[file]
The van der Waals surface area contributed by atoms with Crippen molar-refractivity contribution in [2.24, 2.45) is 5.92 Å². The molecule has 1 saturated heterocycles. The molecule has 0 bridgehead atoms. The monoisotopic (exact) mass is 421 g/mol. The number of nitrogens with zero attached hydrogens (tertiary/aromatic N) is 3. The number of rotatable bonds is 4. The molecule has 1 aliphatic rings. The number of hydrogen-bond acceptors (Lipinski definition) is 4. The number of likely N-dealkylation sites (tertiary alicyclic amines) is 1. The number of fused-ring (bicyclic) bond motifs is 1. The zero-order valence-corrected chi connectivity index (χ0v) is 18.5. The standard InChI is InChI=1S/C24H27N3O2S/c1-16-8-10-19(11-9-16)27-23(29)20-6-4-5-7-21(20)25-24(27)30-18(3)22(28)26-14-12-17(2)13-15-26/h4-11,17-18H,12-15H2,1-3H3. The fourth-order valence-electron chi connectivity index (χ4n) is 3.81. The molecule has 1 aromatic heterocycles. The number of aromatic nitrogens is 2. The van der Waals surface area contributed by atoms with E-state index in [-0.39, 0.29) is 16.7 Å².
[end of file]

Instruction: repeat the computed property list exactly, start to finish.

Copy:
The van der Waals surface area contributed by atoms with Crippen molar-refractivity contribution in [2.24, 2.45) is 5.92 Å². The molecule has 1 saturated heterocycles. The molecule has 0 bridgehead atoms. The monoisotopic (exact) mass is 421 g/mol. The number of nitrogens with zero attached hydrogens (tertiary/aromatic N) is 3. The number of rotatable bonds is 4. The molecule has 1 aliphatic rings. The number of hydrogen-bond acceptors (Lipinski definition) is 4. The number of likely N-dealkylation sites (tertiary alicyclic amines) is 1. The number of fused-ring (bicyclic) bond motifs is 1. The zero-order valence-corrected chi connectivity index (χ0v) is 18.5. The standard InChI is InChI=1S/C24H27N3O2S/c1-16-8-10-19(11-9-16)27-23(29)20-6-4-5-7-21(20)25-24(27)30-18(3)22(28)26-14-12-17(2)13-15-26/h4-11,17-18H,12-15H2,1-3H3. The fourth-order valence-electron chi connectivity index (χ4n) is 3.81. The molecule has 1 aromatic heterocycles. The number of aromatic nitrogens is 2. The van der Waals surface area contributed by atoms with E-state index in [-0.39, 0.29) is 16.7 Å².